Dead end defence: Bundy court slams man's traffic excuse
THE law of averages was not on Kailen Derek Berthelsen's side when he tried to use the principle to explain his "extraordinary" traffic record.
But the mathematical theory did not sit well with Magistrate Belinda Merrin, who slammed the 28-year-old for simply "not getting it" and having "no insight" into his offending which included five pages of traffic infringements and offences.
Berthelsen appeared in Bundaberg Magistrates Court on Thursday where he plead guilty to driving without a licence as a repeat offender after being intercepted driving along the Ring Road on March 1.
Police prosecutor Senior Constable Andrew Blunt told the court Berthelsen was at the time disqualified by demerit points, however he conceded when pressed by Ms Merrin that Berthelsen was fortunate not to have been charged with that offence, as it would have increased the mandatory minimum disqualification period.
But that was where Berthelsen's luck ran out as he tried to offer up the law of averages to explain his traffic history.
The married father-of-one told the court he ran three companies and employed nine staff, which meant he travelled upwards of 800km a week on the roads.
Berthelson tried to tell Ms Merrin that his traffic record had improved in recent years and the law of averages explained the numerous entries on his traffic history.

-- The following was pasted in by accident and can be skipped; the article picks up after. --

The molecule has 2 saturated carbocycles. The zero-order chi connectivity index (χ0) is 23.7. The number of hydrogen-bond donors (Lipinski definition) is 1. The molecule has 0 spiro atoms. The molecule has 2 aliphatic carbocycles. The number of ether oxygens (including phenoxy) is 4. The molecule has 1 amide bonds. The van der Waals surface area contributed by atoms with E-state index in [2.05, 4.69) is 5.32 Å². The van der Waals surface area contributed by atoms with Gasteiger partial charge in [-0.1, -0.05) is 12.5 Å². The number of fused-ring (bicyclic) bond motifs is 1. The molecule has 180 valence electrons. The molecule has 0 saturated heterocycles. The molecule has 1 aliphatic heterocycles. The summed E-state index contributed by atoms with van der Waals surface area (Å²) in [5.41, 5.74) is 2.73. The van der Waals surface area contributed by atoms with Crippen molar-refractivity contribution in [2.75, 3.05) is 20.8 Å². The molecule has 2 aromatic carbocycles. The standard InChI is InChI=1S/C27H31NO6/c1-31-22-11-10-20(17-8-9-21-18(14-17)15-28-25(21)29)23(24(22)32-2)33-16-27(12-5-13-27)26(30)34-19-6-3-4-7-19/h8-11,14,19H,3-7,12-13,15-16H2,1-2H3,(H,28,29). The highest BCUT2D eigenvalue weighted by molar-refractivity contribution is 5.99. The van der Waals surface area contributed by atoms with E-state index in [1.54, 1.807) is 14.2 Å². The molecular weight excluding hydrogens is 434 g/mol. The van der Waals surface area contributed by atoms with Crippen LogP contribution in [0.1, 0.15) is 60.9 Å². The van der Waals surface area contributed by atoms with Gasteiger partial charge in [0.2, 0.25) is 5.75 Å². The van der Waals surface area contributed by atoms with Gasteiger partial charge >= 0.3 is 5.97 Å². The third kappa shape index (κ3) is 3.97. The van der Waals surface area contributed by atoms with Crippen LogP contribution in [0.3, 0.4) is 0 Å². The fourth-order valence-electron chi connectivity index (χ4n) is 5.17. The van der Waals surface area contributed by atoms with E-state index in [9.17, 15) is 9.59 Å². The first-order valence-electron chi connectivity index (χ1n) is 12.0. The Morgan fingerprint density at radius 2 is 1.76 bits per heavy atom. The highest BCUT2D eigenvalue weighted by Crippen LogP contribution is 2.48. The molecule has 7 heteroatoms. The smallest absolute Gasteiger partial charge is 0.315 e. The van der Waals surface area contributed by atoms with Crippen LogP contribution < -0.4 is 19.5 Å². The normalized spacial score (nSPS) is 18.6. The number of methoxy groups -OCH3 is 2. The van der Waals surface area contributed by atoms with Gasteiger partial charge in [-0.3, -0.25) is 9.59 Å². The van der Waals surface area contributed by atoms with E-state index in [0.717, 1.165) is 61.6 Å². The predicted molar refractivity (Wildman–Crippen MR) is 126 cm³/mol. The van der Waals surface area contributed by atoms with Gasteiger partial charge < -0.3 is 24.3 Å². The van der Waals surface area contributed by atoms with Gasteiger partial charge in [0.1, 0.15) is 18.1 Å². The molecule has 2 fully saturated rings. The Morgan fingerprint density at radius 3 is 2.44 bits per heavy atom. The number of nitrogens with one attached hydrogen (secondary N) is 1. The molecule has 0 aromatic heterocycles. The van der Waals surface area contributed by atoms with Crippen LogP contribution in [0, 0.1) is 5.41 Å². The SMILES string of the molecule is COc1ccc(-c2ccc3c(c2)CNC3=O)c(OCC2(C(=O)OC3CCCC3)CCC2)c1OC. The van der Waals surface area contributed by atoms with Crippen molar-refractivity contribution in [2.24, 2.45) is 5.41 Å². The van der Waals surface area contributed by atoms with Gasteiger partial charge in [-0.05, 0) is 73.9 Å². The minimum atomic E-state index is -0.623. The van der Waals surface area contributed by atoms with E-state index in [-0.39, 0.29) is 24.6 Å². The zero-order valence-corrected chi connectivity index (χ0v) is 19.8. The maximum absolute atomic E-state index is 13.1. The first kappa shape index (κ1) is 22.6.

But Ms Merrin was having none of it and said it was in no way an explanation to justify or mitigate his culpability.
"I don't accept that at all," she said
"You've got such a bad record because you don't comply with the road rules.
"If you simply complied with the speed limit and didn't spend time on the phone ... it's simply about complying and it indicates you don't have any real insight."
Berthelson was warned by Ms Merrin that if his licence was so important to him because of his family and business responsibilities, then he should be especially mindful about driving in a manner that didn't put it at risk.
Ms Merrin also warned Berthelson that his "extraordinary five-page" traffic history was getting to the point where fines would no longer be an appropriate punishment.
"I'm not perfect, I'm fully aware of that," Berthelson conceded.
Berthelson was fined $500 and disqualified from holding or obtaining a drivers licence for two months.